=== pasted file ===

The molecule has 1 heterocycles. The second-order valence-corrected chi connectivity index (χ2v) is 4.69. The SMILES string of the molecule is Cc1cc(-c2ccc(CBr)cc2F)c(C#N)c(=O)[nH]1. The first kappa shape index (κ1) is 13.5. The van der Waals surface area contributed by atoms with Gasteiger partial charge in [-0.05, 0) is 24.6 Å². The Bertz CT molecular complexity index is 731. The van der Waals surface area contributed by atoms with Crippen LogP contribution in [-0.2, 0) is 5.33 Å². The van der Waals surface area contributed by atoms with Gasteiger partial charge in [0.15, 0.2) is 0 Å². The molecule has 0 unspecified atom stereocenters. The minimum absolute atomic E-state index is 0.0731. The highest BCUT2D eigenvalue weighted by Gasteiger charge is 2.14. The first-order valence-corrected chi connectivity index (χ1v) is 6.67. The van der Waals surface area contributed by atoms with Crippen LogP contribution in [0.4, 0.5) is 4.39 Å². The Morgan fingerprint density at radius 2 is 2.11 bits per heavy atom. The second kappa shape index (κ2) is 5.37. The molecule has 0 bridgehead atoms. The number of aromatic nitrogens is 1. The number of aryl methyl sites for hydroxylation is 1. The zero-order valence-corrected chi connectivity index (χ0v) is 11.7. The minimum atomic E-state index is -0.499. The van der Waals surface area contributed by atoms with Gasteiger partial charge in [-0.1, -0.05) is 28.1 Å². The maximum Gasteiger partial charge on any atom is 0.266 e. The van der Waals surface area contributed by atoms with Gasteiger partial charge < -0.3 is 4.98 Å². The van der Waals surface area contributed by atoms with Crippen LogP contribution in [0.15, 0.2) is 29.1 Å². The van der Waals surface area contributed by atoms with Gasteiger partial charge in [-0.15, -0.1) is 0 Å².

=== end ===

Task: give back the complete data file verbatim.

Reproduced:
The molecule has 1 heterocycles. The second-order valence-corrected chi connectivity index (χ2v) is 4.69. The SMILES string of the molecule is Cc1cc(-c2ccc(CBr)cc2F)c(C#N)c(=O)[nH]1. The first kappa shape index (κ1) is 13.5. The van der Waals surface area contributed by atoms with Gasteiger partial charge in [-0.05, 0) is 24.6 Å². The Bertz CT molecular complexity index is 731. The van der Waals surface area contributed by atoms with Crippen LogP contribution in [-0.2, 0) is 5.33 Å². The van der Waals surface area contributed by atoms with Gasteiger partial charge in [0.15, 0.2) is 0 Å². The molecule has 0 unspecified atom stereocenters. The minimum absolute atomic E-state index is 0.0731. The highest BCUT2D eigenvalue weighted by Gasteiger charge is 2.14. The first-order valence-corrected chi connectivity index (χ1v) is 6.67. The van der Waals surface area contributed by atoms with Crippen LogP contribution in [0.4, 0.5) is 4.39 Å². The Morgan fingerprint density at radius 2 is 2.11 bits per heavy atom. The second kappa shape index (κ2) is 5.37. The molecule has 0 bridgehead atoms. The number of aromatic nitrogens is 1. The number of aryl methyl sites for hydroxylation is 1. The zero-order valence-corrected chi connectivity index (χ0v) is 11.7. The minimum atomic E-state index is -0.499. The van der Waals surface area contributed by atoms with Gasteiger partial charge in [-0.1, -0.05) is 28.1 Å². The maximum Gasteiger partial charge on any atom is 0.266 e. The van der Waals surface area contributed by atoms with Gasteiger partial charge < -0.3 is 4.98 Å². The van der Waals surface area contributed by atoms with Crippen LogP contribution in [0.15, 0.2) is 29.1 Å². The van der Waals surface area contributed by atoms with Gasteiger partial charge in [-0.15, -0.1) is 0 Å².